Published:

An exciting new discovery to reduce chronic infection in cystic fibrosis patients

Lead Researcher: Professor Fergal O’Gara, University College Cork

HRB-ITS-funded research has shown that bile acids push P. aeruginosa bacteria to chronic infection. Studies are now seeing if reducing bile in the lungs of patients with CF reduces chronic infection.
In Summary

Chronic microbial infections are a major problem for patients   with cystic fibrosis. In particular, when an opportunistic ‘superbug’ called Pseudomonas aeruginosa forms a chronic infection in their lungs, it can cause serious damage to lung tissue and function.

New research funded by the HRB and the Irish Thoracic Society has found that bile acids aspirated from the digestive system into the lungs trigger Pseudomonas aeruginosa to form hard-to-shift infections. This discovery opens up new intervention treatment options to protect patients with CF by stopping bile from getting into the lungs, and thereby reduce chronic infections.

The Problem

People with the inherited condition cystic fibrosis (CF) are prone to chronic lung infections, particularly from the bacterium Pseudomonas aeruginosa. This can damage their lungs and often means extended stays in hospital. Antibiotic medicines do not work well against these chronic forms of infection.

The Project

A team in Cork and Australia led by Professor Fergal O’Gara examined the potential role of bile acids in driving chronic lung infection in CF. Bile is normally present in the gallbladder and digestive system, but if patients have acid reflux or ‘heartburn’ then bile can move up towards the mouth and be aspirated into the lungs. The majority of patients with CF can experience reflux and bile acids entering the lungs.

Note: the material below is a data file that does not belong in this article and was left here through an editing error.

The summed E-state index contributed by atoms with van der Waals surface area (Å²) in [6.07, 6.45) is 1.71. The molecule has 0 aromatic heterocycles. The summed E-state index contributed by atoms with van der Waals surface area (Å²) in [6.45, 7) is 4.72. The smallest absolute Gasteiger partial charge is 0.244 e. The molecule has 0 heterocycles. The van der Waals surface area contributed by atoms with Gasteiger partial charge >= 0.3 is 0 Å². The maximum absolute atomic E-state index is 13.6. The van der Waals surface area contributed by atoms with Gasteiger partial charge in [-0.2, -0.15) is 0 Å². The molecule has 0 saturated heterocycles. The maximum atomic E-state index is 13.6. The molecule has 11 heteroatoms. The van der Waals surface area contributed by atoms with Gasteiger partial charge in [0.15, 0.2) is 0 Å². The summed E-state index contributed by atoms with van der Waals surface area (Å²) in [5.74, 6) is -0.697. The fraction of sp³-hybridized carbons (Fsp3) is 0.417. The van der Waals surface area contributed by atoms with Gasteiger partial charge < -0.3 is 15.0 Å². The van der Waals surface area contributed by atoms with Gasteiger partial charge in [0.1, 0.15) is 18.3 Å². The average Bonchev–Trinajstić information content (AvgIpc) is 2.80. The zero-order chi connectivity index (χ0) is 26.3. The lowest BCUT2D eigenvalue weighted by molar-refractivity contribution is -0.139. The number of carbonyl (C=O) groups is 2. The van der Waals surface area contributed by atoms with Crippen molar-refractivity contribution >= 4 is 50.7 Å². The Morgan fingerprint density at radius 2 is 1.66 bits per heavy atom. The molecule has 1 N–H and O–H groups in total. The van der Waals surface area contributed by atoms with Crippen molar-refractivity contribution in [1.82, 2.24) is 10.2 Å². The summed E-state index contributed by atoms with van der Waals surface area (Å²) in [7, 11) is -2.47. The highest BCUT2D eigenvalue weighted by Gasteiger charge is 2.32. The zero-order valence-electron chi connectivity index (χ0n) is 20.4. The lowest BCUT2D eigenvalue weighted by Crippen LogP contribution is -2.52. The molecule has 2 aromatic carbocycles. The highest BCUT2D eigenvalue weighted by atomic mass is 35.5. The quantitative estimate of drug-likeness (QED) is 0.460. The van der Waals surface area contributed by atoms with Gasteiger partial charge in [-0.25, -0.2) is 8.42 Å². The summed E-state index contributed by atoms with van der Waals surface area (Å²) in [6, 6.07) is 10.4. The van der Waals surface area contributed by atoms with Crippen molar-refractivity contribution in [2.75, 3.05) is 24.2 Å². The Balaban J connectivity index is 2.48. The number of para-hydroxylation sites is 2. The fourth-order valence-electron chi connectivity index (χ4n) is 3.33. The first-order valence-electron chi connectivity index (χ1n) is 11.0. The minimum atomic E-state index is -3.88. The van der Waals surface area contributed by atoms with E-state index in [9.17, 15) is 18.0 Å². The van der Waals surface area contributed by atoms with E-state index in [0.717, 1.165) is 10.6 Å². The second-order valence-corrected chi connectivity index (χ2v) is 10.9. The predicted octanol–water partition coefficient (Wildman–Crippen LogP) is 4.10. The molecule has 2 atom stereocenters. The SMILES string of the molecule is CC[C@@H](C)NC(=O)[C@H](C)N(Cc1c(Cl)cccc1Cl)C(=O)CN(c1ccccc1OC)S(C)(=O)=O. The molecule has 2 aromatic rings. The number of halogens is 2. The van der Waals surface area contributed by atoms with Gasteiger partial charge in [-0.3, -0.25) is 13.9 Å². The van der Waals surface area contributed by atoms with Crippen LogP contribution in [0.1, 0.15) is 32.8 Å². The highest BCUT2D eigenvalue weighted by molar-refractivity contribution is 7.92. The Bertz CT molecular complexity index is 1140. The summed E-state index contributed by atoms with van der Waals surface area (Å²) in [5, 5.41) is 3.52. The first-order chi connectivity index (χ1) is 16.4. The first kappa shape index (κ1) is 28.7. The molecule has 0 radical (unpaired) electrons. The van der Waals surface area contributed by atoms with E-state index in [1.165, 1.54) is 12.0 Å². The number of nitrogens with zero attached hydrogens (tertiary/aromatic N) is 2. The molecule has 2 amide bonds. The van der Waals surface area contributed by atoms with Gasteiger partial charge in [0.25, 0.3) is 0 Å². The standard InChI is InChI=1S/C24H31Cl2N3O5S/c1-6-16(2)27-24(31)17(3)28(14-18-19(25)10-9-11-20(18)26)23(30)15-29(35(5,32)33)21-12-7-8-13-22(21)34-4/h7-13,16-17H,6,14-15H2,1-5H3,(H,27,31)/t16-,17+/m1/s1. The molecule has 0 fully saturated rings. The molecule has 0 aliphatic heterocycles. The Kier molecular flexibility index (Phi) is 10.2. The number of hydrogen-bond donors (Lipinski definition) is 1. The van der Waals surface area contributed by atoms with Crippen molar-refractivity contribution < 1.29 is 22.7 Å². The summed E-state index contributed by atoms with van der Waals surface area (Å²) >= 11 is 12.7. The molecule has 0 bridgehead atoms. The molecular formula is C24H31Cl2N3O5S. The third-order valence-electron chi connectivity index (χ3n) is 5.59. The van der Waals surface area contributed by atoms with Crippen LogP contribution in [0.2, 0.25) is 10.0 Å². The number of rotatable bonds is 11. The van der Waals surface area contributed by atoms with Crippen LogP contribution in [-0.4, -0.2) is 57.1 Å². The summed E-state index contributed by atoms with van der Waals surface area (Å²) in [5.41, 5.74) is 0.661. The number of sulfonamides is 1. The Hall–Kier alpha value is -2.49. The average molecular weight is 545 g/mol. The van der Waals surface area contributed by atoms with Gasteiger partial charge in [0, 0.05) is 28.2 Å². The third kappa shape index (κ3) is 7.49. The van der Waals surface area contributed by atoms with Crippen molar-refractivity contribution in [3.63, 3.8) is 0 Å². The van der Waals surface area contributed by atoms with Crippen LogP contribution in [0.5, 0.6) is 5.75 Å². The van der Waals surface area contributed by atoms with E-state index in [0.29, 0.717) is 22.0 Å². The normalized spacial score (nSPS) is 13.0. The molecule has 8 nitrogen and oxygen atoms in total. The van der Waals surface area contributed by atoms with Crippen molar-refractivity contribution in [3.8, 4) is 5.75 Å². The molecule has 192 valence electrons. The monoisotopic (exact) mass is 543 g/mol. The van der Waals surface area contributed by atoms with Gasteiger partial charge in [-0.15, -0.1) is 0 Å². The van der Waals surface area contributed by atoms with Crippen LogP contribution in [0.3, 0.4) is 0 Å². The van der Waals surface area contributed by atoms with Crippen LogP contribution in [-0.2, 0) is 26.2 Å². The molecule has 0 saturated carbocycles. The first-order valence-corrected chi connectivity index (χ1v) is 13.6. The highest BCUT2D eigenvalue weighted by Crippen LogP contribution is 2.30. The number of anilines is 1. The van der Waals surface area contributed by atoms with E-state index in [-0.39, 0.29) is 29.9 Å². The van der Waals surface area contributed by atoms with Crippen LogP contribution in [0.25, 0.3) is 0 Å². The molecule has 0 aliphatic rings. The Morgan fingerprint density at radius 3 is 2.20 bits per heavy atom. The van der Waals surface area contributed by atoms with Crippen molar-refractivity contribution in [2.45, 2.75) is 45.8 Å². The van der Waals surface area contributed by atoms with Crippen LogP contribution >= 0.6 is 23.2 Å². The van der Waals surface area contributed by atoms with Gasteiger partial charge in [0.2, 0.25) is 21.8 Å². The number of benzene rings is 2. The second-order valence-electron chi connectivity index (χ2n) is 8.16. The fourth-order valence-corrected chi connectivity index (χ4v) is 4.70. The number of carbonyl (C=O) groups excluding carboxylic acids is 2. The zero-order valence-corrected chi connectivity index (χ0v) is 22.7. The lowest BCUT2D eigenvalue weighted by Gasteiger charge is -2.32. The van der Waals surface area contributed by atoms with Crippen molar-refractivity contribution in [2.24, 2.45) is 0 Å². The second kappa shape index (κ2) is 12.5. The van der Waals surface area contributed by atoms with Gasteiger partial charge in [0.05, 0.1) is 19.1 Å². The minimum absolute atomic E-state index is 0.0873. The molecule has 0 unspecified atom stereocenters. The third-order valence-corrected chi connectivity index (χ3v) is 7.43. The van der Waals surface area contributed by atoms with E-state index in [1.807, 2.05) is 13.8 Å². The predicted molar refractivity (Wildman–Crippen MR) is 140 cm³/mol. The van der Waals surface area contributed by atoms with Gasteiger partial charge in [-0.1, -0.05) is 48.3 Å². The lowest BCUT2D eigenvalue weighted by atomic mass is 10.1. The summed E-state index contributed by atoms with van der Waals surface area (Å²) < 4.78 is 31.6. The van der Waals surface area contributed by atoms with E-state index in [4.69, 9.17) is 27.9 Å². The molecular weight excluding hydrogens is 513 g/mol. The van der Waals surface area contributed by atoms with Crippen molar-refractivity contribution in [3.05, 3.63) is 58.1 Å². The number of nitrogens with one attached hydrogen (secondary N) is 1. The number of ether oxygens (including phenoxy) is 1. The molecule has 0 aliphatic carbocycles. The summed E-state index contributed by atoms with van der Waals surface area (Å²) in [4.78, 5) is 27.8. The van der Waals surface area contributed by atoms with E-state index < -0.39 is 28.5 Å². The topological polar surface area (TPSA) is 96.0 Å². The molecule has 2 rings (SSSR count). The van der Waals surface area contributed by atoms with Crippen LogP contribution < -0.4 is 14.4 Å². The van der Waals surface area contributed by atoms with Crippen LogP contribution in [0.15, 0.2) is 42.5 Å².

The Outcomes

We now know that: -

Bile acids can prompt Pseudomonas aeruginosa bacteria to transition from acute to chronic infection that do not respond to antibiotic therapy.
 
This discovery has led to new clinical trials to determine if reducing the movement of bile into the lungs decreases chronic infections in CF patients.

The finding may also inform new physiotherapy approaches for patients with CF, to minimise the movement of bile into the lungs.

Professor Fergal O’Gara, Professor of Microbiology, BIOMERIT Research Centre, University College Cork, says :

'Based on this research, we are the first in the world to demonstrate that the entry of bile acid into the lungs triggers bacterial infections to move from the acute into the chronic state. We are confident that this could lead to new approaches to help minimise the onset of chronic infections and damage to the lungs in patients with cystic fibrosis'.